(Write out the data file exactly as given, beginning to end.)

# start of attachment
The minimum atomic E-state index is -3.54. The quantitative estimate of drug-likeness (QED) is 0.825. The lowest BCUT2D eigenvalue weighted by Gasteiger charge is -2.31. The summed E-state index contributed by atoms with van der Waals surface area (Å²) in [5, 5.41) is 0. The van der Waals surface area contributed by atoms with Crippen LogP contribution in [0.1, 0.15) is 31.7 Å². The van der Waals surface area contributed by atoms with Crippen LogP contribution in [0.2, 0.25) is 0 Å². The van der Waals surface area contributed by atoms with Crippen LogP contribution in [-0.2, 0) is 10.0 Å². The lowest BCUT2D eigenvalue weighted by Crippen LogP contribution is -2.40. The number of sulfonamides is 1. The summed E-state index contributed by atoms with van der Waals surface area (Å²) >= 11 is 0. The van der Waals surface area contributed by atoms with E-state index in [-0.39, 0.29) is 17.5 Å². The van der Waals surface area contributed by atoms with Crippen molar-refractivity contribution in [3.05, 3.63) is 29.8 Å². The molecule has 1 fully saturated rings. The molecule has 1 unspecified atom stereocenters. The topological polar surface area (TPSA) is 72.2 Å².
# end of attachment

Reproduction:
The minimum atomic E-state index is -3.54. The quantitative estimate of drug-likeness (QED) is 0.825. The lowest BCUT2D eigenvalue weighted by Gasteiger charge is -2.31. The summed E-state index contributed by atoms with van der Waals surface area (Å²) in [5, 5.41) is 0. The van der Waals surface area contributed by atoms with Crippen LogP contribution in [0.1, 0.15) is 31.7 Å². The van der Waals surface area contributed by atoms with Crippen LogP contribution in [0.2, 0.25) is 0 Å². The van der Waals surface area contributed by atoms with Crippen LogP contribution in [-0.2, 0) is 10.0 Å². The lowest BCUT2D eigenvalue weighted by Crippen LogP contribution is -2.40. The number of sulfonamides is 1. The summed E-state index contributed by atoms with van der Waals surface area (Å²) >= 11 is 0. The van der Waals surface area contributed by atoms with E-state index in [-0.39, 0.29) is 17.5 Å². The van der Waals surface area contributed by atoms with Crippen molar-refractivity contribution in [3.05, 3.63) is 29.8 Å². The molecule has 1 fully saturated rings. The molecule has 1 unspecified atom stereocenters. The topological polar surface area (TPSA) is 72.2 Å².